Dear Abby, Giving your child a ‘foreign’ name is a good thing


New Delhi (CNN)I absolutely understand why you’d think choosing a “foreign” name for a child could make pronunciation difficult. I get it, I do, but I’m going to be straight up with you, Abby — it’s because those “foreign” names aren’t made for you. You need to be OK with this.

Thanks to Dr. Simran Jeet Singh’s viral tweet and the resurfacing of your September advice column, “Couple Must Choose Between Practical and Unusual Names for Children,” I was able to read it and found most of your comments to be, to borrow your word, extremely “grating” — both in English and the two other languages I’m moderately proficient in.
As a multiethnic woman who married a multiethnic man and then had multiethnic children, I’m deeply wounded by your lack of compassion and myopic views. Instead of returning the offense, I’d like to take this opportunity to educate you. I want to help you understand the importance of choosing names which reflect heritage and culture.
    Because as Dr. Singh so brilliantly pointed out, your insistence on normalizing a name for white Americans is actually the very definition of cultural imperialism, which is awful and oppressive. It’s also very dangerous.
    Just so we’re clear, the Indian wife who wants to give her future children Indian names isn’t doing so to purposely make their lives harder. She is not a mean woman. Nor is she going to be an evil mom if she chooses Indian names. She is someone who desires to celebrate and pay homage to her heritage. She wishes to provide and preserve a narrative of her family history. And one that can’t be whitewashed away. By naming her future children Indian names, she would be giving them an invaluable and worthy treasure that would reverberate for generations. She should be encouraged to do so unapologetically.
    She doesn’t need to make it easier for anyone to pronounce her unborn children’s names by choosing “practical” (READ: whiter-sounding) names. She doesn’t need to uphold Western or white norms for her children to be accepted. Suggesting that she not “saddle a kid with a name he or she will have to correct” is blaming her for preserving tradition and culture.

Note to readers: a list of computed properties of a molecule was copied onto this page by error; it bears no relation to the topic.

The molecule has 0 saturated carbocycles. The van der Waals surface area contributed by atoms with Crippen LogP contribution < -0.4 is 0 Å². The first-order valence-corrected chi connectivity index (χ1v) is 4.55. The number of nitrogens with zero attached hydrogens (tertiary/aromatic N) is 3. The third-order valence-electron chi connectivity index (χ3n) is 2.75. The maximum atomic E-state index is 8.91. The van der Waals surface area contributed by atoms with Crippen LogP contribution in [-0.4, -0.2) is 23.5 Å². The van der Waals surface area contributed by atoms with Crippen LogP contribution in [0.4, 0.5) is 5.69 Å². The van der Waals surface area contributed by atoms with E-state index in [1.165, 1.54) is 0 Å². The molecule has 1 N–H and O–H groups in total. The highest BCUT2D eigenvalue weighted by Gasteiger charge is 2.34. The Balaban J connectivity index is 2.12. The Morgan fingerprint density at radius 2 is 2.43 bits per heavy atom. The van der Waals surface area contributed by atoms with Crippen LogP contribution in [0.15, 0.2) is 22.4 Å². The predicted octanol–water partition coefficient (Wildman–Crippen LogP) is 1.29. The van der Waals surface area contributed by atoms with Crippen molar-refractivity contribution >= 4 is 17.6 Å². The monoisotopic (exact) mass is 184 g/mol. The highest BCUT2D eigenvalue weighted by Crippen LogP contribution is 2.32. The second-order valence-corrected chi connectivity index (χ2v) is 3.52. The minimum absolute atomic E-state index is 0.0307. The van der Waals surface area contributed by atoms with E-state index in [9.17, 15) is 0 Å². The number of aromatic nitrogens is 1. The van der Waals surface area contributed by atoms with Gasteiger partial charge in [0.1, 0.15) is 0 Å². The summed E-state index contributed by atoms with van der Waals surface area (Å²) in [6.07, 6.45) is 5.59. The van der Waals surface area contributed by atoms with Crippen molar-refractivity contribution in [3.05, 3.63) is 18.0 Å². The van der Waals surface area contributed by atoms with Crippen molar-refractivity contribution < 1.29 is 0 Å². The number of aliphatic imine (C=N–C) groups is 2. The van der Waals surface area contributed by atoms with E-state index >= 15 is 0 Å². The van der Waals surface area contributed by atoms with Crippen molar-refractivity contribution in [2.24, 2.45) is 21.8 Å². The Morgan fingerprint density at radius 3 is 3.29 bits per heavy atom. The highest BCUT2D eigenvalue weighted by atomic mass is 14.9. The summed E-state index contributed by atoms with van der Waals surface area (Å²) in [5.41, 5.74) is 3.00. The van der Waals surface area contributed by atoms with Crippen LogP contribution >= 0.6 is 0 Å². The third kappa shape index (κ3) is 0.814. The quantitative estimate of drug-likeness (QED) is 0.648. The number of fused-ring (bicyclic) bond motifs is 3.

Multiethnic families are not here to make your life, or anyone else’s, easier when it comes to diversity. We don’t need to choose names based on whether you or a preschool teacher or a Sea World announcer or a future employer can pronounce them. Let’s be real: How hard is it to pronounce Meenakshi versus Michelle? Or Shabnam versus Sarah? Do the work. Use your whole mouth and tongue. It’s not that difficult.
    The Indian wife doesn’t need to reject her traditions or “rethink this,” you do.
    To your point about unborn children with ethnic names having higher chances of being “teased unmercifully” for their “unusual names,” I have to ask: Why aren’t you suggesting that instead parents should raise children who don’t bully and tease children because of their names? You neglectfully missed an opportunity to school parents and their children on the importance of respecting others and celebrating diversity.
    Additionally, I’m not sure if you get on social media much or travel (#SeeSomeWorld), but there are millions of American citizens visiting non-English speaking countries every year. Some of us are even living as expats all around the world. What makes you assume this family who wrote you seeking advice will always live in the US? My children have Italian and Iranian names. Our nationality is American. We unexpectedly moved to New Delhi, India, one year ago. No one here has a problem pronouncing my children’s names. If you are using “difficult to pronounce” as an excuse, it means you’re lazy or unwilling.
    Furthermore, names can’t be inherently “problematic,” “grating,” or bad in any language, including English, unless your child’s name is an expletive.
    Most worrisome of all, is the clear lack of sensitivity from the husband who wrote the letter in the first place. You neglected to call him out for his bigoted views of non-Western names or for his patronizing condescension toward his wife embedded in the question: “How can I make my wife understand that having ‘unusual’ names makes certain aspects of kids’ lives more difficult?” I assume you overlooked the racism against his wife because you’re blind to it. It’s not his wife’s insistence on Indian names that is the problem here, it’s this husband’s attitude toward them.
      Being Indian, having an Indian name, or having any non-Western-sounding name is not something that has to be a hardship. It should not be stigmatized. But in many places, it still is because people like you, in positions like yours, perpetuate this kind of thinking. In this column, you reinforced the worst fears for multiethnic families: that the world is not as open-minded as we thought; that we are naïve in thinking our children, with their ethnic names, should be accepted just the same as little John or Susie.

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      No parent or future parent should feel like they have to name their child according to what is palatable to white people or to people who only speak English. We just want to name our children as freely and equally as you would be afforded. Our children did not ask to be born into the families and cultures they were, but we’ll be sure to teach them to celebrate their names, their traditions and their histories as proudly and loudly as possible so no one will have to ask again if an ethnic name is good or bad ever again.

      Original Article : HERE ; This post was curated & posted using : RealSpecific

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